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[REBOL] Re: FYI: Once was lost but now is found (Editor window in view)

From: tomc:darkwing:uoregon at: 20-Nov-2001 22:55

On Wed, 21 Nov 2001, Jason Cunliffe wrote:
> > > I still miss the Amiga's screens! Anyone ever seen that anywhere else? > > > > Been to long since I have seen them, what are you refering to? > > Well each application could open its own 'screen' if wanted do. And also > open little rectangular windows, but they were/are boring. Screens were fun > because they were FULL screen graphic displays. No freaking borders where > you did not need them - a better illusion of UI immersion, not just into the > application but into the cyber-screen of the computer.
Edward Tufte refered this mandatory border open_on_top_of and contained by a homogonized desktop as "Operating System Imperialism"
> Use the implied depth of the computer display. Instead of this !~#$# little > rectangle boxes graphic clutter oppression we have now as standard. > Depth: I always liked the way Amiga softened that line between computer and > TV. Screens were the means. Depth was/is the goal. Moving depth.. > Some programs used half-size screens as funky tool palettes. Most for the > display output related to a graphics generation design screen of the same > application. > > In the beginning, before anything else, adn for a long time after, when you > multi-tasked a bunch of programs you could blow people's minds first by > flipping though the open applications, using the Amiga equivalent of > Windows' ALT+TAB. > > But the really hilarious thing, was that you could then grab the top of each > screen and drag it down some or all of the way to reveal the running > applications behind. Like it was a vertical descending garage door in a > parking lot, sinking into the floor, a digital version of the famous > "Get-Smart" title sequence. As you kept pulling down the successive screens > you could discover all this wierd Amiga graphic stuff going on: Conway's > game of life behind Fracgen behind DPaint behind RGS behind ... > > Teh effect was enhanced because the screens colors wre almost alwyas > different. Often really garish, which people loved to complain about. but > the cumulative effect was so much fun.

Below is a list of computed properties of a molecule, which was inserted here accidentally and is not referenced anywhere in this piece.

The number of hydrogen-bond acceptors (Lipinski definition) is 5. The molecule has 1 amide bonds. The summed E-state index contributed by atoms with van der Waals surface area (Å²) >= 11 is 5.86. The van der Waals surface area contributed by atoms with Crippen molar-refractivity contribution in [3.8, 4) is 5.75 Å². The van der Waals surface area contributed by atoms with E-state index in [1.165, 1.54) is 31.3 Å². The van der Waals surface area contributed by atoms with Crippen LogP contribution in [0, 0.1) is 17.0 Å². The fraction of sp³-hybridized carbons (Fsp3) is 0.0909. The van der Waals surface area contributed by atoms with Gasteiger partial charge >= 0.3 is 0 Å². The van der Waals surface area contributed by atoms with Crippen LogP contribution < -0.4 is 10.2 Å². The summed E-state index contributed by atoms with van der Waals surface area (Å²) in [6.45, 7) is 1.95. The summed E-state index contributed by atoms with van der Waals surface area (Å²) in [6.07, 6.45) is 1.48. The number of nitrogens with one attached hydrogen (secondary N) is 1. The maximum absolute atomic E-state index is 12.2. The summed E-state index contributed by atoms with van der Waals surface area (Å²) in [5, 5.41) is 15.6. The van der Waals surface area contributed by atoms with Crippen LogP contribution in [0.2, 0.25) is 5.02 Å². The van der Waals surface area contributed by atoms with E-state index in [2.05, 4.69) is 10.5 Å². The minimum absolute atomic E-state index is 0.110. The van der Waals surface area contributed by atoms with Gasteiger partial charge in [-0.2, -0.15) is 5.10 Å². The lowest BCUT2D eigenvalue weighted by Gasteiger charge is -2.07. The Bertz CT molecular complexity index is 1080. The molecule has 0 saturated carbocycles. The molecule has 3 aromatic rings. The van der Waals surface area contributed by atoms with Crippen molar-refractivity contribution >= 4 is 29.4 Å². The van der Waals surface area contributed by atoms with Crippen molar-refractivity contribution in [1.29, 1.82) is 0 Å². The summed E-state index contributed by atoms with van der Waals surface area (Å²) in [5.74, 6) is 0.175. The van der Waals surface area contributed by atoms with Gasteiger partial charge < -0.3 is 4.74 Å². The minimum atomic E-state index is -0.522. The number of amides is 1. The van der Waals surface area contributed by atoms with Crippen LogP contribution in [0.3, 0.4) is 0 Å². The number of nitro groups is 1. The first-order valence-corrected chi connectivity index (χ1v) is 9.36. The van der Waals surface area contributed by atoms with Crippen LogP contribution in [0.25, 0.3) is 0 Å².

the screens could also be running at different resolutions